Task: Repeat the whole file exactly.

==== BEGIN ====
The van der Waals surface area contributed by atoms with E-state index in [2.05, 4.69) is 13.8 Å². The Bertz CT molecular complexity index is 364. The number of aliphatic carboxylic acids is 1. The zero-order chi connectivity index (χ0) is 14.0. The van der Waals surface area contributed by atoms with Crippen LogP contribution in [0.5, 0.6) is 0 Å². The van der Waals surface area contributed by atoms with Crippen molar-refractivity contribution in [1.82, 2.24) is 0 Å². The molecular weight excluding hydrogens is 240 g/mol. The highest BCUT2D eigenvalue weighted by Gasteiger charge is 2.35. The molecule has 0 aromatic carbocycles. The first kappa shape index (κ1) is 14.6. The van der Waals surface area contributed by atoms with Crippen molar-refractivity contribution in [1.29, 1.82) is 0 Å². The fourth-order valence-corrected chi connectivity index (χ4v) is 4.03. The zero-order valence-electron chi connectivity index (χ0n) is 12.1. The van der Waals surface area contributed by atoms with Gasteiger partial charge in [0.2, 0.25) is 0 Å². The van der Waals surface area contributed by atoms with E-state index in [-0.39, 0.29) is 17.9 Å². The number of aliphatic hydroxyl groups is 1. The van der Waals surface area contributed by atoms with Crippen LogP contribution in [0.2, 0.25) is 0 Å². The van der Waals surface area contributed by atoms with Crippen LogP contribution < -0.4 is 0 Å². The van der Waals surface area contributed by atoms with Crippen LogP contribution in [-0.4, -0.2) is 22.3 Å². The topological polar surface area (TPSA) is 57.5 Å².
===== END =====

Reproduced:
The van der Waals surface area contributed by atoms with E-state index in [2.05, 4.69) is 13.8 Å². The Bertz CT molecular complexity index is 364. The number of aliphatic carboxylic acids is 1. The zero-order chi connectivity index (χ0) is 14.0. The van der Waals surface area contributed by atoms with Crippen LogP contribution in [0.5, 0.6) is 0 Å². The van der Waals surface area contributed by atoms with Crippen molar-refractivity contribution in [1.82, 2.24) is 0 Å². The molecular weight excluding hydrogens is 240 g/mol. The highest BCUT2D eigenvalue weighted by Gasteiger charge is 2.35. The molecule has 0 aromatic carbocycles. The first kappa shape index (κ1) is 14.6. The van der Waals surface area contributed by atoms with Crippen molar-refractivity contribution in [1.29, 1.82) is 0 Å². The fourth-order valence-corrected chi connectivity index (χ4v) is 4.03. The zero-order valence-electron chi connectivity index (χ0n) is 12.1. The van der Waals surface area contributed by atoms with Gasteiger partial charge in [0.2, 0.25) is 0 Å². The van der Waals surface area contributed by atoms with E-state index in [-0.39, 0.29) is 17.9 Å². The number of aliphatic hydroxyl groups is 1. The van der Waals surface area contributed by atoms with Crippen LogP contribution in [0.2, 0.25) is 0 Å². The van der Waals surface area contributed by atoms with Crippen LogP contribution < -0.4 is 0 Å². The van der Waals surface area contributed by atoms with Crippen LogP contribution in [-0.4, -0.2) is 22.3 Å². The topological polar surface area (TPSA) is 57.5 Å².